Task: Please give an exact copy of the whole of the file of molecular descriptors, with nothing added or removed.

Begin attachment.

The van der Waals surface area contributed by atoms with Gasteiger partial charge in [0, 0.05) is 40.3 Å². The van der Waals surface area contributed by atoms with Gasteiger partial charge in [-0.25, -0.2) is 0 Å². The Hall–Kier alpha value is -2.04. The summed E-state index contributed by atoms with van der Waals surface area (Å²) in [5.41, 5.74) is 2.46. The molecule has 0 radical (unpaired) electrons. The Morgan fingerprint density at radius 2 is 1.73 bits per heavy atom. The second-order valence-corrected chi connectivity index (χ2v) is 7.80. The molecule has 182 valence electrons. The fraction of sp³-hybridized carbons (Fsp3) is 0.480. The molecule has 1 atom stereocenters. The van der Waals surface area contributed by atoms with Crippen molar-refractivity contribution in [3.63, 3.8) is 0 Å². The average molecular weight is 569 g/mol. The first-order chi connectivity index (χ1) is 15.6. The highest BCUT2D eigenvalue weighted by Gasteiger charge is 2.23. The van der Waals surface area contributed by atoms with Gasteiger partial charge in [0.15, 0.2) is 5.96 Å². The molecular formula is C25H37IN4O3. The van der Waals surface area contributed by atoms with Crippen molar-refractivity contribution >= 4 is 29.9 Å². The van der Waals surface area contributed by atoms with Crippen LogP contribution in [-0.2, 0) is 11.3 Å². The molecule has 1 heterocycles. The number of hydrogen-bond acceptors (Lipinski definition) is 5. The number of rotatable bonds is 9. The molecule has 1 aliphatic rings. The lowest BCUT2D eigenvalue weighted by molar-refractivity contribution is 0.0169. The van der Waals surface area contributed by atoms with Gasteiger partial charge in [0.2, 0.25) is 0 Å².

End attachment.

The van der Waals surface area contributed by atoms with Gasteiger partial charge in [0, 0.05) is 40.3 Å². The van der Waals surface area contributed by atoms with Gasteiger partial charge in [-0.25, -0.2) is 0 Å². The Hall–Kier alpha value is -2.04. The summed E-state index contributed by atoms with van der Waals surface area (Å²) in [5.41, 5.74) is 2.46. The molecule has 0 radical (unpaired) electrons. The Morgan fingerprint density at radius 2 is 1.73 bits per heavy atom. The second-order valence-corrected chi connectivity index (χ2v) is 7.80. The molecule has 182 valence electrons. The fraction of sp³-hybridized carbons (Fsp3) is 0.480. The molecule has 1 atom stereocenters. The van der Waals surface area contributed by atoms with Crippen molar-refractivity contribution in [3.63, 3.8) is 0 Å². The average molecular weight is 569 g/mol. The first-order chi connectivity index (χ1) is 15.6. The highest BCUT2D eigenvalue weighted by Gasteiger charge is 2.23. The van der Waals surface area contributed by atoms with Gasteiger partial charge in [0.15, 0.2) is 5.96 Å². The molecular formula is C25H37IN4O3. The van der Waals surface area contributed by atoms with Crippen molar-refractivity contribution >= 4 is 29.9 Å². The van der Waals surface area contributed by atoms with Crippen LogP contribution in [-0.2, 0) is 11.3 Å². The molecule has 1 heterocycles. The number of hydrogen-bond acceptors (Lipinski definition) is 5. The number of rotatable bonds is 9. The molecule has 1 aliphatic rings. The lowest BCUT2D eigenvalue weighted by molar-refractivity contribution is 0.0169. The van der Waals surface area contributed by atoms with Gasteiger partial charge in [0.2, 0.25) is 0 Å².